• Figure imgb0021
  • Example 21
  • Copolymerization was carried out in the same manner as in Example 20, except that 101 g of 9,10-dihydrodicyclopentadienyl phenyl ether (prepared from dicyclopentadiene and phenol according to a method disclosed in Bulletin of the Chemical Society of Japan, Vol. 50, pp 2203, 1973) was used, in lieu of 9,10-dihydrodicyclopentadiene containing fraction. Thus, 120 g of a hydrocarbon resin was obtained. The characteristics of the resultant resin are shown in Table 9 below.
  • Comparative Example 9
  • 2.2 g of boron trifluoride-phenol complex was dropwise added to 290 g of the naphtha cracking oil used in Examples 20 and 21. The mixture was reacted at a temperature of 40°C to 45°C for 2.5 hours. Thus, 135 g of a hydrocarbon resin was obtained. The characteristics of the resultant resin are shown in Table 9.
    Figure imgb0022
  • Examples 22 to 24 and Comparative Example 10
  • The 9,10-dihydrodicyclopentadiene containing fraction obtained in Reference Example C was copolymerized with a C5 fraction having the composition listed in Table 10 (1,3-pentadiene-rich fraction obtained after removing isoprene, pentane and cyclopentadiene from a naptha cracking C5 fraction). The results are shown in Table 11 below.
    Figure imgb0023
    Figure imgb0024
  • Examples 25 to 28 and Comparative Examples 11 and 12
  • The hydrocarbon resins obtained in Example 15 and 22 to 24 and Comparative Examples 5 and 10 were modified with α,β-unsaturated carboxylic acids or the anhydrides thereof in the same manner as decribed in Example 17 to form the corresponding modified products of the hydrocarbon resins.
  • Traffic paint compositions were prepared from the modified hydrocarbon resins obtained above. The characteristics of the traffic paint compositions are shown in Table 12 below.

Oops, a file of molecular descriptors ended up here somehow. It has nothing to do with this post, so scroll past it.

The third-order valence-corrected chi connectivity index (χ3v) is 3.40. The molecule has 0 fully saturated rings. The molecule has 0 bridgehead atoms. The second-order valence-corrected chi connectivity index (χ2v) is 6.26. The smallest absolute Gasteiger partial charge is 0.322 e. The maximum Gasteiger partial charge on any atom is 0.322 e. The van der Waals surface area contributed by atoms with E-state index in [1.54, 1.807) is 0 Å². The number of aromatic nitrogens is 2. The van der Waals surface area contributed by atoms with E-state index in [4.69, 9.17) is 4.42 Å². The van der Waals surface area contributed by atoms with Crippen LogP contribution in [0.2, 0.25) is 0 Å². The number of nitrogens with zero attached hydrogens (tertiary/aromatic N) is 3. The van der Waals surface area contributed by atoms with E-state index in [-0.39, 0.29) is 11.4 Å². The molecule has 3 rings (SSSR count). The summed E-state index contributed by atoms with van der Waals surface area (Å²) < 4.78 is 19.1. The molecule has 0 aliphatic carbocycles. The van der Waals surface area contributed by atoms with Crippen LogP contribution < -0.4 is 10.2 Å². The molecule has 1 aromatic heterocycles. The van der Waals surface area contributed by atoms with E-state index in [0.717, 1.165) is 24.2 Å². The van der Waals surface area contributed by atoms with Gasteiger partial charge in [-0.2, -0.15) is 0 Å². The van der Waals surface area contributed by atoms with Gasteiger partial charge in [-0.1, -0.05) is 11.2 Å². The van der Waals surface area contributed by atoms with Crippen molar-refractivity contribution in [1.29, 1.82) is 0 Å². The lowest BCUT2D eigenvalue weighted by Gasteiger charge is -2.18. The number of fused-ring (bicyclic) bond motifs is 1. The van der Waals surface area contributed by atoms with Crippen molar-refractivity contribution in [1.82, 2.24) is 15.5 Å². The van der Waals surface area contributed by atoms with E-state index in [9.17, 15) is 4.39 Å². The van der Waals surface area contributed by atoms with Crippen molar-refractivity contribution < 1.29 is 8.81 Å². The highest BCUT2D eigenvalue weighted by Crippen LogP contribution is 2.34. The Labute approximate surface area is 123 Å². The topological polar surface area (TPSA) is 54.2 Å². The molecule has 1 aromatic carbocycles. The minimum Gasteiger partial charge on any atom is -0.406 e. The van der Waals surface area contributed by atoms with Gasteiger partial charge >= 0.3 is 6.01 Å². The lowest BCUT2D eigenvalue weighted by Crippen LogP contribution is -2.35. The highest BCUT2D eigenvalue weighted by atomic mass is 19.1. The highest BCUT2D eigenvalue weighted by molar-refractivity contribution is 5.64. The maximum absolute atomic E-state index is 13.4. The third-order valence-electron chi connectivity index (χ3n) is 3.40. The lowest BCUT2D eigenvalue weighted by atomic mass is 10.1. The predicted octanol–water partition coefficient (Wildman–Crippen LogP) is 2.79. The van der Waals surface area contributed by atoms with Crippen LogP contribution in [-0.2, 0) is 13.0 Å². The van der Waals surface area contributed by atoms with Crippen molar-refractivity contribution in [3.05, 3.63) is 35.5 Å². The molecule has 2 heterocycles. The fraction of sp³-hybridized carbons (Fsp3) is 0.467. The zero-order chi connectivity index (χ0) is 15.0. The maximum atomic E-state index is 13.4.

• Example 29
  • 2.5 parts of maleic anhydride and 1 part of di-tert-butylperoxide were added to 100 parts of the hydrocarbon resin obtained in Example 22. The mixture was stirred in a molten state at a temperature of 180°C for 5 hours, and then, low boiling point products were removed under a reduced pressure. Thus, 102 parts of maleated hydrocarbon resin was obtained.
  • A traffic paint composition was prepared in the same manner as described in Example 17. The characteristics of the traffic paint composition are shown in Table 12.
    Figure imgb0025
  • Examples 30 to 33 and Comparative Examples 13 and 14
  • Adhesive compositions were prepared by using the hydrocarbon resins obtained in Examples 15 and 22 to 24 and Comparative Examples 5 and 10 in the same manner as described in Example 18.
  • The characteristics of the adhesive tapes prepared from the resultant compositions are shown in Table 13 below.
  • Examples 34 to 38 and Comparative Examples 15 and 16